Increased level of radioactivity recorded at western border of Russia

Source : 112 Ukraine

In Europe, it is believed that bursts of radiation may indicate damage to the fuel cell at nuclear power plants
22:15, 28 June 2020

Open source

Slightly increased levels of radioactivity detected in northern Europe this month. Dutch officials said they might be from a source in western Russia and may “indicate damage to a fuel element in a nuclear power plant.” This is reported by AP.

But Russian news agency TASS, citing a spokesman with the state nuclear power operator Rosenergoatom, stated that the two nuclear power plans in northwestern Russia haven’t reported any problems.

The Leningrad plant near St. Petersburg and the Kola plant near the northern city of Murmansk, “operate normally, with radiation levels being within the norm,” Tass said.

The Finnish, Norwegian, and Swedish radiation and nuclear safety watchdogs said this week they’ve spotted small amounts of radioactive isotopes harmless to humans and the environment in parts of Finland, southern Scandinavia and the Arctic.

The Swedish Radiation Safety Authority said Tuesday that “it is not possible now to confirm what could be the source of the increased levels” of radioactivity or from where a cloud, or clouds, containing radioactive isotopes that have allegedly been blowing over the skies of northern Europe originated. Its Finnish and Norwegian counterparts also haven’t speculated about a potential source.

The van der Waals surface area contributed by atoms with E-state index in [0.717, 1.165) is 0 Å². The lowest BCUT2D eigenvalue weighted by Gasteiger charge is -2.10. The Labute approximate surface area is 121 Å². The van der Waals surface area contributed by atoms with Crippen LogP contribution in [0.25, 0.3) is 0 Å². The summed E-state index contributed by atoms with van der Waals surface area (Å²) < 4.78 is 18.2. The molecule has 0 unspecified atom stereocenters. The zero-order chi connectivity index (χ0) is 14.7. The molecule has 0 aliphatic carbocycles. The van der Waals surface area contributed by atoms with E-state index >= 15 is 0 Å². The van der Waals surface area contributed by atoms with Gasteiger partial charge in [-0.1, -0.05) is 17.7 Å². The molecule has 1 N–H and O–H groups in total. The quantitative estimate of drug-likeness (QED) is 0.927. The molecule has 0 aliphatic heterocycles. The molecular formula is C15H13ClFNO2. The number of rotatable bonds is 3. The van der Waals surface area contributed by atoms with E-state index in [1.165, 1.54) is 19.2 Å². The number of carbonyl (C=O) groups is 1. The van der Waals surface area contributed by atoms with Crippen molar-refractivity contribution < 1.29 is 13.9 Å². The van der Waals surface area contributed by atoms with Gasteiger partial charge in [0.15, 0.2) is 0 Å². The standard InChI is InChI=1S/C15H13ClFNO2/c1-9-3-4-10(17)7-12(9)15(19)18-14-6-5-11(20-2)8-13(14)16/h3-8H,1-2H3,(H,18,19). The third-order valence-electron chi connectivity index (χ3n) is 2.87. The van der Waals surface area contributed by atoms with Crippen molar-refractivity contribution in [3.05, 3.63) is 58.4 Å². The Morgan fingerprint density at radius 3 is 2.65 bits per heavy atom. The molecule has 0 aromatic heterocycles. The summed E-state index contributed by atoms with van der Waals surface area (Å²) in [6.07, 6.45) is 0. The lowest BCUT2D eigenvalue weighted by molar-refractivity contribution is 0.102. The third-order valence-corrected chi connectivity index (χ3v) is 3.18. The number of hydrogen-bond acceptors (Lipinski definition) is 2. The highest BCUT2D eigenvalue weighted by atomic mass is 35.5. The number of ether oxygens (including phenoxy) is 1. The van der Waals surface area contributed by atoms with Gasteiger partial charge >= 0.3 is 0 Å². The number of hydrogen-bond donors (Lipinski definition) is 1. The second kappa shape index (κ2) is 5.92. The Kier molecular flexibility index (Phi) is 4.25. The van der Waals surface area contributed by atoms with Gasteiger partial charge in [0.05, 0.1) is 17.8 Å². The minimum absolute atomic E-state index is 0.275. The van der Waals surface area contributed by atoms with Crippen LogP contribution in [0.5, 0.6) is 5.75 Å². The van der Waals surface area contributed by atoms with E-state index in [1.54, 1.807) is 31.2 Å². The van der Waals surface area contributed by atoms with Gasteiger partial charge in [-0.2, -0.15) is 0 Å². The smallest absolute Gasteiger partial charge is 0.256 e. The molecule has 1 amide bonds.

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But the National Institute for Public Health and the Environment in the Netherlands said Friday it analyzed the Nordic data and “these calculations show that the radionuclides (radioactive isotopes) come from the direction of Western Russia.”

“The radionuclides are artificial, that is to say, they are man-made. The composition of the nuclides may indicate damage to a fuel element in a nuclear power plant,” the Dutch agency said, adding that ”a specific source location cannot be identified due to the limited number of measurements.”

The unnamed Rosatomenergo spokesman told TASS on Saturday that radiation levels at the Leningrad and Kola power stations and their surrounding areas “have remained unchanged in June, and no changes are also observed at present.”

Both stations are working in normal regime. There have been no complaints about the equipment’s work,” TASS quoted him as saying. “No incidents related to release of radionuclide outside containment structures have been reported.

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